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  1. Recent advancements in high-entropy alloys (HEAs) and high-entropy materials (HEMs) show promising potential for different fields of applications. The emergence of HEAs and HEMs has gained significant interest for their exciting nature and properties. As they consist of five or more elements in considerable amounts, properties vary depending on the synergistic effect of combinations of elements. By selecting proper elements and manufacturing methods, better properties can be tuned. Although many unique behaviors of HEAs and HEMs are reported due to their mixing entropy, sluggish diffusion, severe lattice distortion, and multi-metallic cocktail effects, it is necessary to summarize the data to map their feasibility and potential. For example, the combined properties of high thermal stability, thermal fatigue, creep resistance, higher stiffness, and better corrosion resistance for elevated-temperature environments in aerospace applications are pursued. Moreover, gaining the environmental compatibility and longevity of service-life-oxidation behavior of these materials is one of the crucial aspects and, hence, has been recently explored. Therefore, this Research Update aims at summarizing the recent developments and findings in oxidation behavior and highlighting the challenges and controversies for future research perspectives, particularly, on the sustainability for different applications. Moreover, besides the bulk structure, the performance of the HEAs/HEMs coatings is also reviewed.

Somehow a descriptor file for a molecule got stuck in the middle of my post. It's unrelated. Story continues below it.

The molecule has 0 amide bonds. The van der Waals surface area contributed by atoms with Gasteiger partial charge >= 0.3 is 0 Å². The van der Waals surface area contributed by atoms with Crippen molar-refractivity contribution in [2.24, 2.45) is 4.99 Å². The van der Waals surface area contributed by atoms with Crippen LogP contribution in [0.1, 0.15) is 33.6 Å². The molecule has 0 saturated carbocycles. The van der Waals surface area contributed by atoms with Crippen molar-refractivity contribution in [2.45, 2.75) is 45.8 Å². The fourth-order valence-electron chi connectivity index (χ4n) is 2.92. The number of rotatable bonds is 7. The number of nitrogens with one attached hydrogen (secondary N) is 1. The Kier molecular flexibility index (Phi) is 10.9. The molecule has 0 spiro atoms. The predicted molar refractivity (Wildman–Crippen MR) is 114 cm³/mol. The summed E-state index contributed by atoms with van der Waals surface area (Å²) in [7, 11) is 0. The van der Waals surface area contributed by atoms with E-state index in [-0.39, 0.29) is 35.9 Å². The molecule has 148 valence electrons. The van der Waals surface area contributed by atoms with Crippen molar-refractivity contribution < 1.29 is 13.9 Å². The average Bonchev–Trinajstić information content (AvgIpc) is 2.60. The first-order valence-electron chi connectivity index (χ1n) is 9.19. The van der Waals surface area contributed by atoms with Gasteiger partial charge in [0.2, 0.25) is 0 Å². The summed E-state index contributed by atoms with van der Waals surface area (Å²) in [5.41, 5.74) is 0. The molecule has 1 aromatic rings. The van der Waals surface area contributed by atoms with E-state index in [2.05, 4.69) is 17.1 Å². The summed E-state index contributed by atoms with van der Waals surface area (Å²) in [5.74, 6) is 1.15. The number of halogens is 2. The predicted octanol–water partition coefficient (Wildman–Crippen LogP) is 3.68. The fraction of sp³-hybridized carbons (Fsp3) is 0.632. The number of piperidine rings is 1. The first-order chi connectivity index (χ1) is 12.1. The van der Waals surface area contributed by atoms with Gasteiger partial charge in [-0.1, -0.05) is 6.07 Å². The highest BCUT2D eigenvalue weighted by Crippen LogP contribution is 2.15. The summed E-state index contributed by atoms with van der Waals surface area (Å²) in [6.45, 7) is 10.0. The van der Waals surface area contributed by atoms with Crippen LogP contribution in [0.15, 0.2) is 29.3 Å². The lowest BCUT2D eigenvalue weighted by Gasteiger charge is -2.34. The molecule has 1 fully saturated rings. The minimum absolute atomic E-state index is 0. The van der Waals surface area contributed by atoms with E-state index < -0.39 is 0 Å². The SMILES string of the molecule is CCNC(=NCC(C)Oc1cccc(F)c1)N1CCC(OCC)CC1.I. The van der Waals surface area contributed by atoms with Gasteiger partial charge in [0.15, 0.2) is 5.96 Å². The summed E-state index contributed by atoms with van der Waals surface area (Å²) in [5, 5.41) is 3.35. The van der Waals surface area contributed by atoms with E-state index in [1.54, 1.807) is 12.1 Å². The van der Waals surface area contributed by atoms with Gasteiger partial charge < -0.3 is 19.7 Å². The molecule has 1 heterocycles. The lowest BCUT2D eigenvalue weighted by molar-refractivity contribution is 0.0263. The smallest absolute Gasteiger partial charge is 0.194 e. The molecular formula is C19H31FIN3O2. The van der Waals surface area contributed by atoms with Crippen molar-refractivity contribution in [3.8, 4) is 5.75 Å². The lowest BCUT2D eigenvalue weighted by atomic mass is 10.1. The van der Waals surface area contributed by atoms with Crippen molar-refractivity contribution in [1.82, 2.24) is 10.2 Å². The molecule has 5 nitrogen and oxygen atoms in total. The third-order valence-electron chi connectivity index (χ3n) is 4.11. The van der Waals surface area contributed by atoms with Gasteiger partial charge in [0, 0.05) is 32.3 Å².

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  2. Tougher, lighter, and more formable and machinable metals for broader ranges of applications at higher temperatures are needed now more than ever. High-performance computing, high-resolution microscopy, and advanced spectroscopy methods, including neutrons and synchrotron x-rays, together with advances in metallurgy and metal mixology, reveal the potential of multicomponent advanced metals, such as multicomponent bulk metallic glasses and advanced high-entropy alloys. The development of new experimental approaches relates bulk properties and voxel-associated optimized properties throughout structures with high resolution. The correlations from in situ measurements greatly improve crystal plasticity-based models. This issue of MRS Bulletin overviews recent progress in the field, and this article highlights the importance of these new perspectives. The latest progress and directions in the science and technology for prospective high-temperature metals for structural applications are reported. 
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  4. Unalloyed nickel aluminide has important applications but lacks ductility at room temperature. In this study, iron-added nickel aluminide alloys exhibit plasticity enhancement. The nickel aluminide alloys are prepared with different iron contents (0, 0.25, and 1 at%) to study their plasticity. The indentation-induced deformed areas are mapped by the synchrotron X-ray diffraction to compare their plastic zones. A complimentary tight binding calculation and generalized embedded atom method demonstrate how the Fe-addition enhances the plasticity of the iron-added nickel aluminide alloys. 
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